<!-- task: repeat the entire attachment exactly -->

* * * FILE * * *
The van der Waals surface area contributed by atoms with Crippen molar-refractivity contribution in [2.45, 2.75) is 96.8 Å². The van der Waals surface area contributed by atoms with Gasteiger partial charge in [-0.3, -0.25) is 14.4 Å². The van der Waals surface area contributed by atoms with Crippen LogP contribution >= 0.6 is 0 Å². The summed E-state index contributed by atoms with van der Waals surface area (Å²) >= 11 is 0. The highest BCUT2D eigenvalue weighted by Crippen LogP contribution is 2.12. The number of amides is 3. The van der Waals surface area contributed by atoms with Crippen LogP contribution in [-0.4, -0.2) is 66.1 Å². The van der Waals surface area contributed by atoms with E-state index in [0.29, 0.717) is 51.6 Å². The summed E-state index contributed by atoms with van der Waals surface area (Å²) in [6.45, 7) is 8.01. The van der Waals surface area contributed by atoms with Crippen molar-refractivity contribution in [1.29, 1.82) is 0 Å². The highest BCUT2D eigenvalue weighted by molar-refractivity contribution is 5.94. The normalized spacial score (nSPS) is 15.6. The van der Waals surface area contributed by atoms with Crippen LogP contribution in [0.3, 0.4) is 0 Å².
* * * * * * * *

The van der Waals surface area contributed by atoms with Crippen molar-refractivity contribution in [2.45, 2.75) is 96.8 Å². The van der Waals surface area contributed by atoms with Gasteiger partial charge in [-0.3, -0.25) is 14.4 Å². The van der Waals surface area contributed by atoms with Crippen LogP contribution >= 0.6 is 0 Å². The summed E-state index contributed by atoms with van der Waals surface area (Å²) >= 11 is 0. The highest BCUT2D eigenvalue weighted by Crippen LogP contribution is 2.12. The number of amides is 3. The van der Waals surface area contributed by atoms with Crippen LogP contribution in [-0.4, -0.2) is 66.1 Å². The van der Waals surface area contributed by atoms with E-state index in [0.29, 0.717) is 51.6 Å². The summed E-state index contributed by atoms with van der Waals surface area (Å²) in [6.45, 7) is 8.01. The van der Waals surface area contributed by atoms with Crippen molar-refractivity contribution in [1.29, 1.82) is 0 Å². The highest BCUT2D eigenvalue weighted by molar-refractivity contribution is 5.94. The normalized spacial score (nSPS) is 15.6. The van der Waals surface area contributed by atoms with Crippen LogP contribution in [0.3, 0.4) is 0 Å².